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Title: High-energy X-ray imaging of the pulsar wind nebula MSH 15–52: constraints on particle acceleration and transport

We present the first images of the pulsar wind nebula (PWN) MSH 15–52 in the hard X-ray band (≳8 keV), as measured with the Nuclear Spectroscopic Telescope Array (NuSTAR). Overall, the morphology of the PWN as measured by NuSTAR in the 3-7 keV band is similar to that seen in Chandra high-resolution imaging. However, the spatial extent decreases with energy, which we attribute to synchrotron energy losses as the particles move away from the shock. The hard-band maps show a relative deficit of counts in the northern region toward the RCW 89 thermal remnant, with significant asymmetry. We find that the integrated PWN spectra measured with NuSTAR and Chandra suggest that there is a spectral break at 6 keV, which may be explained by a break in the synchrotron-emitting electron distribution at ∼200 TeV and/or imperfect cross calibration. We also measure spatially resolved spectra, showing that the spectrum of the PWN softens away from the central pulsar B1509–58, and that there exists a roughly sinusoidal variation of spectral hardness in the azimuthal direction. We discuss the results using particle flow models. We find non-monotonic structure in the variation with distance of spectral hardness within 50'' of the pulsar moving inmore » the jet direction, which may imply particle and magnetic-field compression by magnetic hoop stress as previously suggested for this source. We also present two-dimensional maps of spectral parameters and find an interesting shell-like structure in the N {sub H} map. We discuss possible origins of the shell-like structure and their implications.« less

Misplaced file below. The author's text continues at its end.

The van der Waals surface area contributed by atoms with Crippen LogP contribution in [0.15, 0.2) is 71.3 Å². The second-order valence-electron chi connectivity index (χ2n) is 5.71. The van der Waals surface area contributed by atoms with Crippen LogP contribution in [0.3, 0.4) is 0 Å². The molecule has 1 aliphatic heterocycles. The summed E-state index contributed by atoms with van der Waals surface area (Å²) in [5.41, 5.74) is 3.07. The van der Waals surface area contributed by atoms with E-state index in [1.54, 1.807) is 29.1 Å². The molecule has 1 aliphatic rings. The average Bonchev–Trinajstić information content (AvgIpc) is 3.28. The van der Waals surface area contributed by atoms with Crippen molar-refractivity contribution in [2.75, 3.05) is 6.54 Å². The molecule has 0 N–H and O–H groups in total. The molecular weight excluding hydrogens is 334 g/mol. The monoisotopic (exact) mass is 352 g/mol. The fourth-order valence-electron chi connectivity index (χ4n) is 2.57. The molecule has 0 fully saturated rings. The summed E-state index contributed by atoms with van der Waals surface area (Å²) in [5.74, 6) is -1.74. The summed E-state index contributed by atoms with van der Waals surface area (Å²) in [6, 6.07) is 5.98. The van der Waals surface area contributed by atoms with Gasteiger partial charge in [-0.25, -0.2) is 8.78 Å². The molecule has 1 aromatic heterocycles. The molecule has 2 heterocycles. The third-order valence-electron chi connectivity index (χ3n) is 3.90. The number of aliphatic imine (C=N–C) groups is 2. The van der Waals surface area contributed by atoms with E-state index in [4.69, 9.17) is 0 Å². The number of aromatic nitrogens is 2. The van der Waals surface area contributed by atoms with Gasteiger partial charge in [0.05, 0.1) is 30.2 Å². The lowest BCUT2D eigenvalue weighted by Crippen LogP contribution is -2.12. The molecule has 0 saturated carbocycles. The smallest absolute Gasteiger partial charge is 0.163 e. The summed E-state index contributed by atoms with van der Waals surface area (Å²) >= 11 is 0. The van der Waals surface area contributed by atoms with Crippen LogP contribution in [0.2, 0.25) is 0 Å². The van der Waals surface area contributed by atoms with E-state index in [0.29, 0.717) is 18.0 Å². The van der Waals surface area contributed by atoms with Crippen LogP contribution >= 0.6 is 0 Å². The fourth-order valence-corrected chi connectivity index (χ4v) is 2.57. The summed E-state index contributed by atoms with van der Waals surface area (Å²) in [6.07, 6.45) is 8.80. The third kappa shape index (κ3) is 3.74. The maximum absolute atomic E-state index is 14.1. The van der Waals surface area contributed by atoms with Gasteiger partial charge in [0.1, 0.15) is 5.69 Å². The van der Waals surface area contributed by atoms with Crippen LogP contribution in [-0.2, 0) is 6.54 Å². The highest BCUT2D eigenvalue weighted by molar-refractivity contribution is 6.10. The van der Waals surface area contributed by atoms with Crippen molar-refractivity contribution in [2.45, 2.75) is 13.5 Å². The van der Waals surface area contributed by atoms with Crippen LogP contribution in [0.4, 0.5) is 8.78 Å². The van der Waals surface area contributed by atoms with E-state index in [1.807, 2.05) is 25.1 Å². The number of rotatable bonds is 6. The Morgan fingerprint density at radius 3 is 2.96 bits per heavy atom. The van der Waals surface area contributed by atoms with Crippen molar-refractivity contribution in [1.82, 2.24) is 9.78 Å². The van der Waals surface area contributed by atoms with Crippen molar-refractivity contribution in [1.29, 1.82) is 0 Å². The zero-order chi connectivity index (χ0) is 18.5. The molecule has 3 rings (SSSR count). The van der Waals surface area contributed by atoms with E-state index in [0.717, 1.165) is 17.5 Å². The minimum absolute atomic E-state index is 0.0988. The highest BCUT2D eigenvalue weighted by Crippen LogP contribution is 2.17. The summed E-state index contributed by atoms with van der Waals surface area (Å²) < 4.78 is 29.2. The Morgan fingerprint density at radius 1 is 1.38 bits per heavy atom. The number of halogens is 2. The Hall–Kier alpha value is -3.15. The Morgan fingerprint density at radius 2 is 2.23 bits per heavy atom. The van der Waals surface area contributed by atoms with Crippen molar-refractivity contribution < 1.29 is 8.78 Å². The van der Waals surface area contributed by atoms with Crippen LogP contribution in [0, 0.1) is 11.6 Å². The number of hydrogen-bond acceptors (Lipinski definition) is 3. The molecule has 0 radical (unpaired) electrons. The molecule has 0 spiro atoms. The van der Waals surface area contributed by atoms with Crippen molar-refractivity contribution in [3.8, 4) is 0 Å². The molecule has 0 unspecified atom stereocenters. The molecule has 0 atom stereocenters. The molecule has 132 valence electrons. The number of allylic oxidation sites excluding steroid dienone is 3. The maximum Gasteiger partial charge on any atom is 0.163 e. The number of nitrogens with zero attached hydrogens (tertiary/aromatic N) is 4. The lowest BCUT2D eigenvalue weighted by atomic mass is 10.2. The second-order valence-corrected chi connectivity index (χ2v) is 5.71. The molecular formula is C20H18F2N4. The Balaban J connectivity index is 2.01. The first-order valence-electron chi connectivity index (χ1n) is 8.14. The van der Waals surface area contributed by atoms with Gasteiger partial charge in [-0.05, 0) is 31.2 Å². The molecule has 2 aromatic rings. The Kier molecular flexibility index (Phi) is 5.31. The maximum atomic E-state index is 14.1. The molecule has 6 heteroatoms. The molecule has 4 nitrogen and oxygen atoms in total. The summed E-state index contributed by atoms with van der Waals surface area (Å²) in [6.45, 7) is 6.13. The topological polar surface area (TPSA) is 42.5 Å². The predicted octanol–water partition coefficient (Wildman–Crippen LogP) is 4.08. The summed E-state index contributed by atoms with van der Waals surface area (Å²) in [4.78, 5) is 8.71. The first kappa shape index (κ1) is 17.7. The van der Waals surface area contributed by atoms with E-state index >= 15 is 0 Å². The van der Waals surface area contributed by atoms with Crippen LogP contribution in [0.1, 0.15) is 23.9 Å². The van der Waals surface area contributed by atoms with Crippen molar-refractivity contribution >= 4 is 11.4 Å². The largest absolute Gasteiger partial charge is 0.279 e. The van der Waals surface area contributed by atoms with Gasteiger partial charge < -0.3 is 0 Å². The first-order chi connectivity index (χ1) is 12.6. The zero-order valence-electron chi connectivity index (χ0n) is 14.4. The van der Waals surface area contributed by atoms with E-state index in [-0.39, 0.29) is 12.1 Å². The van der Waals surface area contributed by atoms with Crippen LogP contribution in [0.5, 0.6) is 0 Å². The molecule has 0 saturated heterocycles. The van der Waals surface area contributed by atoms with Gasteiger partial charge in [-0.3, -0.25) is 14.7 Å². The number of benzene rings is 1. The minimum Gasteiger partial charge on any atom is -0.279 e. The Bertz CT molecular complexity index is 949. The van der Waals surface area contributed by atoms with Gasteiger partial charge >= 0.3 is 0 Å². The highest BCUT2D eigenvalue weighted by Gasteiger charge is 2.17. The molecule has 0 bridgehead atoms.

Authors:
;  [1] ; ; ;  [2] ;  [3] ; ;  [4] ;  [5] ;  [6] ; ;  [7] ;  [8] ;  [9]
  1. Department of Physics, McGill University, Montreal, Quebec, H3A 2T8 (Canada)
  2. Cahill Center for Astronomy and Astrophysics, California Institute of Technology, Pasadena, CA 91125 (United States)
  3. Physics Department, NC State University, Raleigh, NC 27695 (United States)
  4. Space Sciences Laboratory, University of California, Berkeley, CA 94720 (United States)
  5. DTU Space, National Space Institute, Technical University of Denmark, Elektrovej 327, DK-2800 Lyngby (Denmark)
  6. CCS-2, Los Alamos National Laboratory, Los Alamos, NM 87545 (United States)
  7. Columbia Astrophysics Laboratory, Columbia University, New York, NY 10027 (United States)
  8. Jet Propulsion Laboratory, California Institute of Technology, Pasadena, CA 91109 (United States)
  9. Goddard Space Flight Center, Greenbelt, MD 20771 (United States)
Publication Date:
OSTI Identifier:
22370584
Resource Type:
Journal Article
Resource Relation:
Journal Name: Astrophysical Journal; Journal Volume: 793; Journal Issue: 2; Other Information: Country of input: International Atomic Energy Agency (IAEA)
Country of Publication:
United States
Language:
English
Subject:
79 ASTROPHYSICS, COSMOLOGY AND ASTRONOMY; ACCELERATION; ASYMMETRY; DISTANCE; DISTRIBUTION; ENERGY LOSSES; HARD X RADIATION; KEV RANGE; MAGNETIC FIELDS; MAPS; NEBULAE; PULSARS; SPECTRA; STARS; STELLAR WINDS; SUPERNOVA REMNANTS; SYNCHROTRONS; TELESCOPES; TEV RANGE; TWO-DIMENSIONAL CALCULATIONS